Transcription Musings - 2 - How I came to be an IT user
Transcription Musings - 09/05/02
Hello again IT friends. Thank you for your positive response to my first column. In that column I promised to relate the story of how I came to be an IT user (and now ardent supporter).
During my years of home health transcription, I never used any text expansion software or shortcuts and did not know such tools were available. I was paid strictly by the hour, and my duties always included various and sundry other tasks in addition to transcription. However, when I moved to hospital Medical Records transcription and incentive pay, I quickly realized productivity was an important commodity if I intended to make a viable living doing what I loved to do. I also realized that MTs in my department who used PRD+ (the old standby for diehard WP 5.1 users) produced about double the number of lines per day we two "newbies" produced. As mentioned in my first column, I enjoy having and spending money, so I decided if they could learn to use PRD+, so could I.
Within a matter of weeks, I rapidly built a PRD file that was large but cumbersome. I spent time adding entries haphazardly, then could not remember later my short form for a particular word or phrase. A couple of months later, because my file was so large and disorganized, I spent even more time reorganizing my file for greater productivity. I wish I had realized that a system of organization would have saved many hours spent sorting and reorganizing all my entries. This entire reorganization process could have been eliminated had I given some thought to a systematic way to remember and add entries. I hope new IT users as well as seasoned users who need a file "clean-up" will benefit from suggestions I have learned the hard way.
For those unfamiliar with PRD+, it is (was) a memory-driven program. There was no split screen available for jogging one's memory while transcribing--it was only in the memory bank of the MT. The program also eliminated the possibility of more than one expansion for any given short form. For instance, "cp" could only be "chest pain", not cerebral palsy or cardiopulmonary. Additional long forms had to have a unique short form. I always had to remember that "cpu" was "cardiopulmonary" and "cpa" was "cerebral palsy". (Memories of this limitation make me appreciate IT all over again)!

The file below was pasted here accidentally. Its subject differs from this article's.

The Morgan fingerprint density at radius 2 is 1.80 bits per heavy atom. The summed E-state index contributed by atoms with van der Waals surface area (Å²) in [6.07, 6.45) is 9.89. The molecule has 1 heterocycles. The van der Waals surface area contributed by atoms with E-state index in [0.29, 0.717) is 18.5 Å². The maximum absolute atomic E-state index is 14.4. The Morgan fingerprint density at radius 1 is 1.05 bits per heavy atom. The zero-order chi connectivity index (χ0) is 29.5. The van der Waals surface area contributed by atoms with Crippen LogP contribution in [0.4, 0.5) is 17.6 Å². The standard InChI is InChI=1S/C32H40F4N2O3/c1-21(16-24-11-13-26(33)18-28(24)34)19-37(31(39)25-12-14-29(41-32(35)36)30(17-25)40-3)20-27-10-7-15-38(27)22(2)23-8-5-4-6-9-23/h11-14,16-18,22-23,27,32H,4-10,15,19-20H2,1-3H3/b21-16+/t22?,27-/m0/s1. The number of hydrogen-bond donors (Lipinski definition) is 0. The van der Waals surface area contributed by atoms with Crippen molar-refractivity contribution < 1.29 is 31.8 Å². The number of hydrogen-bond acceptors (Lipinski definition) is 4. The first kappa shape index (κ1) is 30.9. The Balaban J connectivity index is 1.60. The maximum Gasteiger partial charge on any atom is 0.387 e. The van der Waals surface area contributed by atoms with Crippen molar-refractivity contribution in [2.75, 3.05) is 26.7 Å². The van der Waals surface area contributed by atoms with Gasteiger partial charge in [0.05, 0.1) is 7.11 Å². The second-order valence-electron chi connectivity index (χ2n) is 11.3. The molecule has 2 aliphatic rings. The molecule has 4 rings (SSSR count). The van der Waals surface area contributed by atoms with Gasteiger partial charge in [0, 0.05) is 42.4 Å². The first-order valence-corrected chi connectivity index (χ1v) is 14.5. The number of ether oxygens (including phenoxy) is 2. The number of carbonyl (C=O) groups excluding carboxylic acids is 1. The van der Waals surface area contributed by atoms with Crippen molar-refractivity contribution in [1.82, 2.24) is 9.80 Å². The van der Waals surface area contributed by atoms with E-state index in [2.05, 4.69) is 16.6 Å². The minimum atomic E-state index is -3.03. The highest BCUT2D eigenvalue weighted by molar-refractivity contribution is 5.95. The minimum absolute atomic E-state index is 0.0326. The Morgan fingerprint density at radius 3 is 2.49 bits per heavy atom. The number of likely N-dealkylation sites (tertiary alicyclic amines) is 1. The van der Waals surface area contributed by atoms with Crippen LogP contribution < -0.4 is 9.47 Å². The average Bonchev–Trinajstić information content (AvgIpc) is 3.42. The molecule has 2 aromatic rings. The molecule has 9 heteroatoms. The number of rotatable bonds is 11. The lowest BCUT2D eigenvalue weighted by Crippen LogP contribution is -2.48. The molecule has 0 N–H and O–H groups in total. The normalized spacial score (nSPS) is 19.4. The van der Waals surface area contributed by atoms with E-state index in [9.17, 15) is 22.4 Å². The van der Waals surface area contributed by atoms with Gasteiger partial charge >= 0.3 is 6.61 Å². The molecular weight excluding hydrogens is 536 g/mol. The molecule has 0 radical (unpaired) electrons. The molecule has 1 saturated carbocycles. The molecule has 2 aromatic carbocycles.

PRD+ was further limited in that no short forms could be actual words. Imagine my embarrassment to have an ER report returned because I had added the short form "mom" with the corresponding long form "milk of magnesia" and had transcribed, "The patient's milk of magnesia accompanied him to the emergency room". I soon realized I had to pay close attention to my expansions instead of daydreaming while transcribing.
During my third year of hospital MT, I lived through (and survived obviously) the switch from WP 5.1 to MS Word. Those who have lived through this experience will well remember the stress associated with this transition, but, like me, I'm sure you survived. Along with that software change came the shocking realization that PRD+ would not work in a Windows environment. Horror of horrors! MY PRD+ file now contained 8000 entries (the maximum allowed by the program). I knew those entries well because I had systematically organized them in a way that allowed me to remember quickly. I was averaging between 2500 and 3000 gross lines a day (how I was paid at the time). With the change from DOS and Word Perfect to MS Word, and the loss of PRD+, I just knew I would never be able to make any money--ever. I was to the point of considering asking for a job at WalMart (not that there's anything wrong with working at Wal-Mart-- I was afraid that was the only job I could find because I was illiterate outside of the DOS/Word Perfect domain.)
During this overwhelming transition I attended an AAMT meeting and received a pamphlet on Instant Text. Could IT be the answer? I called the number and was assured that, yes, my PRD+ file could be imported to IT, IT would work on our hospital's system, and I could (with some modification in my options), use IT like PRD+ had been used (memory-driven). For the first time, there was a glimmer of hope I could remain an MT.
For the first week or so, I'm sure I called Marianne a hundred times. The excellent customer support provided at Textware Solutions made a believer out of me. I emailed Marianne my PRD+ file, and she imported my file to IT and gave me specific suggestions on modifications to improve my productivity. I had several PRD+ short forms that started with numbers or symbols, and these had to be changed to short forms with alpha characters. She was wonderful support through a very challenging transition.
Now, four years later, I look back and wonder how I could even remember all those entries and wonder if I could even use WP 5.1 now. The process was stressful but resulted in decreased keystrokes but an eventual increase in productivity.
Subsequent columns will address the necessity of systemic organization of one's personal glossary. I will then begin specific tips for adding entries to increase productivity. As mentioned earlier, if I had used a system when I started enthusiastically adding entries to PRD+, I would not have had to spend hours reorganizing the file later when I reached the maximum of 8000 entries. I already have that column partially written, as the subject was an outflow of this one.
See you next time!
Sharon B. Allred, CMT